Japan’s role could redefine Asia-Pacific relations under Biden and Suga
President-elect Joe Biden had a pleasant surprise for Japanese Prime Minister Yoshihide Suga during their first phone conversation after the U.S. presidential election. In what was expected to be a cordial congratulatory call without policy discussion, Biden explicitly stated America’s commitment to protect the Senkaku Islands, citing Article 5 of the U.S.-Japan Security Treaty.
At the time, Americans were preoccupied with the political aftermath of the still-contested election, but Japanese observers paid close attention to the first contact between the two new leaders, especially since the first encounter between their predecessors shaped U.S.-Japan relations for the past several years.
Four years ago, Prime Minister Shinzō Abe became the first foreign leader to meet with President Trump, soon after his election victory in November 2016. This fact was never lost on Trump; throughout his presidential administration, the relationship between the two men was strong, which benefited the alliance as the two countries worked to create a united front against China’s increasing international aggression.
In 2016, policymakers on the Japanese side were concerned about the U.S. conceding much of its interest in the Pacific to China, as part of “a grand bargain” that would diminish U.S. commitment to Japan and other allies in the region. Trump’s successful campaign made this scenario less likely, but the Japanese understood that their country relies more on American support in constraining China’s expansive regional ambitions than vice versa.
Fast-forward to 2020, and we see a new political reality in the bilateral relationship — the U.S. needs Japan as much as Japan needs the U.S. in facing the challenges of China’s rise to a global superpower. The fact that Biden mentioned his commitment to Senkakus — largely unsolicited, although the Japanese side allegedly dropped some hints — suggests an American desire to shore up support from Japan.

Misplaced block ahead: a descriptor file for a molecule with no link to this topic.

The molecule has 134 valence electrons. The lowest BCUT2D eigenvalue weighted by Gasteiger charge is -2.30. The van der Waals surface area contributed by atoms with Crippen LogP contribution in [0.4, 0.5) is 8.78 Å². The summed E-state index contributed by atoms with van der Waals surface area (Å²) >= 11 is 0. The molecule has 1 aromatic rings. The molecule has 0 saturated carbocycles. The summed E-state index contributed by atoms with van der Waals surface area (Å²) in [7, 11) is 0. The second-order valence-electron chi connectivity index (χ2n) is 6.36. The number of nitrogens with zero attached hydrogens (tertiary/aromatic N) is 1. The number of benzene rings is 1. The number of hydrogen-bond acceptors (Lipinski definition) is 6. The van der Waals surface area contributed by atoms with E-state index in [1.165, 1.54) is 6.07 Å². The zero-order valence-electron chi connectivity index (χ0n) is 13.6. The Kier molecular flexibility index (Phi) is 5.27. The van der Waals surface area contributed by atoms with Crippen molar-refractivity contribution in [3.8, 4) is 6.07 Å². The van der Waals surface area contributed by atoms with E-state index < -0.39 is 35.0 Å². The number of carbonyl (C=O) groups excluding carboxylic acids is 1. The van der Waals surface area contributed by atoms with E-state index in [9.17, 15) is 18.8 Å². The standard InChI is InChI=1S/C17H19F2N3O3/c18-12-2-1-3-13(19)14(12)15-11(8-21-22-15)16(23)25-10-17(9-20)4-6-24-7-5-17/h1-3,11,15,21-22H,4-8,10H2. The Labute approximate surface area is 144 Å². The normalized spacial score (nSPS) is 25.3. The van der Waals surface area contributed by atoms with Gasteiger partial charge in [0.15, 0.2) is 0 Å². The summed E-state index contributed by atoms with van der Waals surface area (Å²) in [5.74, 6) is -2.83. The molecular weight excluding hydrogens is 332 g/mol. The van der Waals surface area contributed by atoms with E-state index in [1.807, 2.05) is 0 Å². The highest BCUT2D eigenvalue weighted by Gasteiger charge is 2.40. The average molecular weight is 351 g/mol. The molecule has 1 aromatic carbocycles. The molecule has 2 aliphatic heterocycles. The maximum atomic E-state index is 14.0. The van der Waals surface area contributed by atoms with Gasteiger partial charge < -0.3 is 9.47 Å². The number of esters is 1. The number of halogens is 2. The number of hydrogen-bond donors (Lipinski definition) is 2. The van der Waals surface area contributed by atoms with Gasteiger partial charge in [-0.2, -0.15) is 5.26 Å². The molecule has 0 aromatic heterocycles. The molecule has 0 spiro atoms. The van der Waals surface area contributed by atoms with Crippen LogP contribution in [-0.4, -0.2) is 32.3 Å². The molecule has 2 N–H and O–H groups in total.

With China now viewed as a shared rival — if not outright enemy — how will the two leaders shape regional dynamics in coming years? On security, tensions around the Senkakus almost certainly will rise, and a credible threat of U.S. military action is likely the most effective deterrent of China’s provocations that could escalate the conflict over territorial claims there. Biden surely will work hard to rebuild the trust of other allies in the region, with the hope of containing China through multilateral alliances. South Korea is a particularly important partner in this effort, and Suga would be wise to rehabilitate Japan-ROK relations that have been marred by complicated historical issues. The U.S. can help mediate the process.
Similarly, on economy and trade, multilateral frameworks such as the Comprehensive and Progressive Agreement for Trans-Pacific Partnership (CPTPP) and the Regional Comprehensive Economic Partnership (RCEP) will become more important, and Japan will continue to encourage the U.S. to participate in these agreements. However, this might not be realistic given the domestic political environment in the U.S. The best-case scenario in the short term is probably the U.S. valuing the World Trade Organization (WTO) again. In this vein, the U.S. regaining the trust and respect of Europe is important, because China continues to lure European countries with its attractive economic and trade packages.